I’ve thought about getting back to my blog, but I think I’ve lost the joy in that somewhere along the way so I don’t know yet. The other day my friend was asking me different questions and it got me thinking about what it was that I lost—was it writing, was it sharing? When it comes to social media, things shifted since back when Instagram first started out. The race changed and we had to change the way we did things, and it became more of a hustle rather than creating art. But now I’m starting to enjoy creating again. I enjoy taking pictures and sharing different parts about my life and opening up in certain ways. I used to write more about my journey through motherhood, but now I just talk to my friends, I don’t really share anything too personal. But what’s interesting is I find that I resonate with accounts that share personal things about motherhood, so it’s making me want to share part of my story a little bit more. I am so lucky that I have a wonderful group of girlfriends that have kept me afloat, that I’m able to share things with, but sharing on social media again will be baby steps because I’m such a private person.
I think sharing our stories ultimately makes us feel less alone during this crazy thing called motherhood. You mentioned your friends, can you talk a little bit about what roles your friends play in your life as a mom, especially throughout the pandemic?
Oh my god, for me it’s a loaded question because my mom was a single mom and I’m an only child and so a lot of the people in my life that were my family growing up were actually her best friends. They became aunts to me. I grew up seeing the importance of women having friends, and how they can be even more important than blood family in some cases. I’m just so lucky to have amazing friends, some since I was 12 years old. I have a very small family so my friends are very important to me.
As a mom who is coming out of this pandemic, and who is just trying to get through every day like we all are, what are some of the little things you do just for yourself? What does self-care look like for you?
Self-care for me right now is 1000% taking care of my mental health because it completely affects how I move through the world, how I move with my children, and how I see my future. My mental health was definitely impacted greatly throughout the pandemic, and it’s still an ongoing struggle. Even a little bit before Covid hit I began to have anxiety for the first time, so when the pandemic hit and I lost my aunt, my mom’s best friend who is like a second mother to me, I wasn’t able to handle that grief properly—and I still have a lot of that grief. She didn’t have a funeral, we weren’t able to say goodbye, nothing. It was the first time I had to step into that adult role as I was the one making phone calls, handling the logistics, and it took so much out of me because that was when we were home with sirens blaring all day. It was a lot and I think I just hit bottom. But at the end of last year I couldn’t take it, living with that pain and grief and anxiety but not doing anything to help myself. I realized I couldn’t wake up like that anymore, I needed to learn how to manage those feelings. I started journaling so I could figure out the thoughts in my head. It’s not a daily practice but every now and then I take out my notebook. Also, being honest with myself and with my friends has been a big step for me, because I’m such a private person to a fault that I often don’t share things even with my close friends. So being able to talk to people and open up was like a weight was lifted. And now I’m in the process of finding a therapist, and I hope to have that all figured out by the time they start school so I can start my weekly sessions.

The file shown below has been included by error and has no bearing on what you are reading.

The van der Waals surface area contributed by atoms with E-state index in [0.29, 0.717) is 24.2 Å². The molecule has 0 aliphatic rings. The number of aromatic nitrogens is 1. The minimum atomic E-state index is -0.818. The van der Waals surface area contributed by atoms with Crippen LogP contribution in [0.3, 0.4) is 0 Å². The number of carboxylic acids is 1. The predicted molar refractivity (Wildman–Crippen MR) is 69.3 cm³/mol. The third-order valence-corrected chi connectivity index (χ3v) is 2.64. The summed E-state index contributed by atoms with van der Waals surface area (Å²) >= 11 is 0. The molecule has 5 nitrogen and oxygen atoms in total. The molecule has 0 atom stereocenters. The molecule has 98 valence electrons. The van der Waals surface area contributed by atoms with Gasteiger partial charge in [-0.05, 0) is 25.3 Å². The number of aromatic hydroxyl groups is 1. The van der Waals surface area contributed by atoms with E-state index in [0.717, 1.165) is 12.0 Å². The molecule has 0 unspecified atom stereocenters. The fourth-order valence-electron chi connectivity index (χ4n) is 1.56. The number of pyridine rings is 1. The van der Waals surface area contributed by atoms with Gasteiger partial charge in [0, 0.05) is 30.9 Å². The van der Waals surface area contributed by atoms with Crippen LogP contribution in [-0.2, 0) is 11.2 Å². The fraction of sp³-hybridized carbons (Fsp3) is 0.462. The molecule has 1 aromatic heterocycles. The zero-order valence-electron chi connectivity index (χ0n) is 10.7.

I’ve also recently started doing acupuncture. I’ve never thought about it, never done it in my life, but Ora Space reached out asking me to work with them. It truly has made such a difference. I’ve cried during sessions, they’ve helped so much, I truly see the progression. The first two times I stayed awake and I couldn’t relax. My mind was too busy thinking about where I had to go after my appointment, what I had to do, how I had to go buy stuff for lunch for the kids. But the last couple of sessions I’ve been able to completely shut off and feel almost the release from my body. When I leave the office I’m on Cloud 9. It helps me get through the week, it resets my body, and even when the partnership ends, it is something I will definitely be implementing in my life. And I even want to expose my kids to it, to show them that there’s other ways to heal and release.